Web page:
|[ DO YOU COME HERE OFTEN? ]|
Masks – strenuous exercise – and kung-fu. Now this may seems like a nice Friday night in with an oriental hooker, but for Batman and Co. it means something else entirely. This Bat-instalment was Written and Drawn by: Tony Daniel; and Published by DC Comics on March 2011.
Gagged – tied-up – and drowning, Dick (Batman) Grayson manages to delve to the very depths of his soul, to save both himself, Luki-lo, and Tammy and Lucius Fox, from their current watery predicament. Then, once out in the open, Batman takes down Sensei’s guards next, before he and a newly emerged I-Ching gauges from Luki-Lo, the location of the Sensei. And where is the Sensei? He has currently tracked down the ‘mask of the beholder’ to a library dedicated to Thomas Wayne, and has now put on the mask,
BOOM! As soon as this happens, two things occur: (1) His body is enveloped in power. And (2) The Peacock shows up, confronts him, and in the process unveils that her origins and the mask’s are linked together by birth. But alas, the Sensei does not listen her words, not even when Batman suddenly arrives and takes the mask off of him. In the kafuffle however, the mask is broken, allowing for the Sensei to escape into the night, and for Batman and Peacock to survive unscathed. Meanwhile, in a deserted dinner outside of town, the Riddler and Enigma speak to a coin-tossing femme-fatal.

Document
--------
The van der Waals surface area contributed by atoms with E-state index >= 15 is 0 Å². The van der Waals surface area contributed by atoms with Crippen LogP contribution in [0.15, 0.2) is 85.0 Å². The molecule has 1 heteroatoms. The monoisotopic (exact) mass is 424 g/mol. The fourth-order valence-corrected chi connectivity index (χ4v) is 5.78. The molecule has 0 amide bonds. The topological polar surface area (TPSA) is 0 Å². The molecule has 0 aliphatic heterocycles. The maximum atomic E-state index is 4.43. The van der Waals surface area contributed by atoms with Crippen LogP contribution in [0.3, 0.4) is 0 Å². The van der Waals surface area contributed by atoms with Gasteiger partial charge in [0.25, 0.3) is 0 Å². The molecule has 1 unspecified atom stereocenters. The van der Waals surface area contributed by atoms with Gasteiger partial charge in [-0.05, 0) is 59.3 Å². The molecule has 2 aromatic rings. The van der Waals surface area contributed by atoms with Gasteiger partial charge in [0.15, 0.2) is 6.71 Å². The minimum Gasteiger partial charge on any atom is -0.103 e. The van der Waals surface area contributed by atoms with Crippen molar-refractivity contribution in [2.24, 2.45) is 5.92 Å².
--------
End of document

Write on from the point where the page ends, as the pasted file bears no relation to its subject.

In all honesty, as a conclusion to a story goes, this one was not that bad actually. OK, I know another was of interpreting this is to say ‘not that good’ either, but I find that this particular statement to be too harsh in tone. As you see, this Batman book is in a somewhat transitional state at the moment, coming out of the whole ‘Bruce Wayne Returns’ saga, whilst trying to find it’s own place within the other Bat-related titles. The problem with this thoe, is that ‘Batman’ is an adventure book at heart, trying to maintain the status quo of what has come before. Now this is not necessarily a bad thing of course, it is just that I find that the writer / artist of ‘Batman’, Tony Daniel, appears’ to be faltering somewhat on who Dick Grayson actually is now. OK, Dick is an adventurer, and he is also a competent hero in his own right, but Tony does not appear to know what else there is to him. Granted, Tony references Dick’s carney days, as well as his prior experiences with Batman, but still, this does not necessarily seem to be enough to ‘punch one home’ where characterisation is concerned. This book relies heavily on story and plot, thusly, it also makes it more beige in quality compared to some of the other Bat-titles. And even thoe sometimes the story is good – as in this case – it just needs that little bit extra in characterisation to make it great. Come on Tony my boy, I know you have it in you. Give more Dick to Batman. (That sounds crude, doesn’t it?).
THE RATING: B-